Monday, 18 April 2016

Renewables 'too much power' problem is really nuclear's fault

Electricity nerds were getting excited (April 17th) as the national grid issued a 'negative reserve active power margin' notice, meaning that for North West Scotland there was too much power on the grid. According to the Daily Torygraph, who write for the renewable hating Tory hordes in darkest Surrey, this crisis is  the fault of renewable energy. The 'emergency' scenario is marked by the fact that the National Grid:
'could be forced to issue unprecedented emergency orders to power plants to switch off........Businesses will also be paid to shift their power demand to times when there is surplus electricity, as the UK energy system struggles to cope with the huge expansion in subsidised renewable power.'

Later on in the same article, there is an obscure mention to the fact that wind and solar farms may be encouraged to turn down their generation because of 'inflexible' generation, which of course is mainly nuclear power.

So let's get this right, the Torygraph is saying that nuclear power plant can't or won't turn down their power stations, so it's windfarms and solar farms that are the problem?

The strange thing is I often hear nuclear power industry representatives going on about how nuclear power is flexible and can turn up or down when required, except that in the UK it doesn't happen, not even with the newest station Sizewell B. There is confusion over whether future nuclear power stations will be able to vary their power, but I am pretty confident they won't.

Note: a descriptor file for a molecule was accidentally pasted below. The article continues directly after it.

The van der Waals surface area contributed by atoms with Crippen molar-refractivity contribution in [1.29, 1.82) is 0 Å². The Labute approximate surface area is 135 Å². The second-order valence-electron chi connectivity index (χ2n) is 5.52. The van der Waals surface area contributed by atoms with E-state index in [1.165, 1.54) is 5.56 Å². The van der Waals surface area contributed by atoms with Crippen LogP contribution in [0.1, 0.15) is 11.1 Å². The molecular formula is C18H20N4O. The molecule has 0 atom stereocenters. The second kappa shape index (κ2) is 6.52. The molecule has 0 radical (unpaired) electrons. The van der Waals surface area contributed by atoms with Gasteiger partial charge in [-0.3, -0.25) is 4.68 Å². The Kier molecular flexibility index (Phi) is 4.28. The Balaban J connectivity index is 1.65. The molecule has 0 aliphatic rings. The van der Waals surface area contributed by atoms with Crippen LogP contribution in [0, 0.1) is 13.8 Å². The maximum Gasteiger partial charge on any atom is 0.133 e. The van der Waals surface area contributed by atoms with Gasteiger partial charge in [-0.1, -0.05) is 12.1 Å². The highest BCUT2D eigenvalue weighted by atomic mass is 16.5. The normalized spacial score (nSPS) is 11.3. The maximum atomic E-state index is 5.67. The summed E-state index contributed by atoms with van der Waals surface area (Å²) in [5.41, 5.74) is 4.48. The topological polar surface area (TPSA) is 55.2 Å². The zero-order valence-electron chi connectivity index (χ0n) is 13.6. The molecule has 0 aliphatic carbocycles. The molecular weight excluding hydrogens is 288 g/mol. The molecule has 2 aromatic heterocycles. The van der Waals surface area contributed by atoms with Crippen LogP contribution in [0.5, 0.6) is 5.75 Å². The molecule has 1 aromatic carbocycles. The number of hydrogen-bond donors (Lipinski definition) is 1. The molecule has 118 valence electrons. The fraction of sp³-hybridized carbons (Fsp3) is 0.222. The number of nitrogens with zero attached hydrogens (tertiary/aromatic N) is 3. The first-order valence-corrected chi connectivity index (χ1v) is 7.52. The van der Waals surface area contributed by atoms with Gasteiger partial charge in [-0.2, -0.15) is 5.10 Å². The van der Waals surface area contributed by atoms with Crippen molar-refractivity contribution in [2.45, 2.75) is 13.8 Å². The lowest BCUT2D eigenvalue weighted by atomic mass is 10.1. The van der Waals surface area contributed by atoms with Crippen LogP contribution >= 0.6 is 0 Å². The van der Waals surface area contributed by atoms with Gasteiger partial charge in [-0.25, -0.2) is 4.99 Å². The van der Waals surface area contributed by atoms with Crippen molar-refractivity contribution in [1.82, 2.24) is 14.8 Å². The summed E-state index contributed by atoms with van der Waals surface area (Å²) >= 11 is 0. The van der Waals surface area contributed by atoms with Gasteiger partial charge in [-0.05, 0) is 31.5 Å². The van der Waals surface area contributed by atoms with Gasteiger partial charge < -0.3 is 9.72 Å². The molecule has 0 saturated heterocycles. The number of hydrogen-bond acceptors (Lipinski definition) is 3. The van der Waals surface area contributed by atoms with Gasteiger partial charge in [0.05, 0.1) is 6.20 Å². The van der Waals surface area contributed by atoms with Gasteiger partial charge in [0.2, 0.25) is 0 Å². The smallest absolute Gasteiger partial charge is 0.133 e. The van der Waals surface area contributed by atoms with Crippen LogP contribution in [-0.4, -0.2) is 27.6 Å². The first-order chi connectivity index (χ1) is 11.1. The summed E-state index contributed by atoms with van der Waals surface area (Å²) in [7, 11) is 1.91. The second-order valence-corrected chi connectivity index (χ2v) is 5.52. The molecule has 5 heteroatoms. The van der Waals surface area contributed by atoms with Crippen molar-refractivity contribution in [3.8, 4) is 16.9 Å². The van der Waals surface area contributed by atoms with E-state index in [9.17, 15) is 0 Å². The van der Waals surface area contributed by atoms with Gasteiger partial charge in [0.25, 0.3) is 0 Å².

Why will nuclear power stations never be turned down (voluntarily that is) in the UK? Well first, because nuclear are always given grid priority - that is the policy of the British state -  and renewables will get the blame as a result for any resulting 'emergency' measures. A few years ago EDF was busy arguing that renewables should be restricted to 25 per cent of electricity supply precisely because they didn't want or could get their nuclear power stations turned down. This is now more or less government policy is seems - fantasy nuclear will provide the rest of the required non-fossil generation. Second, of course, following on from this latter sentiment, I am confident that in future there is no chance of new nuclear power stations being flexible because there will probably be no new nuclear power stations (apart from some small failing 'smr' demonstration maybe) actually built!

A French Economy minister appeared on Andrew Marr's show recently to declare that a final investment decision for Hinkley C is only 'weeks or months' away - as it has been for the last 4 years! I suppose the delays in Hinkley C must be renewables fault somehow too!

See

http://www.telegraph.co.uk/news/2016/04/07/uk-will-have-too-much-electricity-this-summer-national-grid-fore/

http://www.bmreports.com/bwx_reporting.htm

NOTIFICATION OF INADEQUATE NEGATIVE RESERVE ACTIVE POWER MARGIN issued for the period from 13:35 hrs to 17:00 hrs on Sunday 17/04/2016 has been cancelled For North West Scotland 



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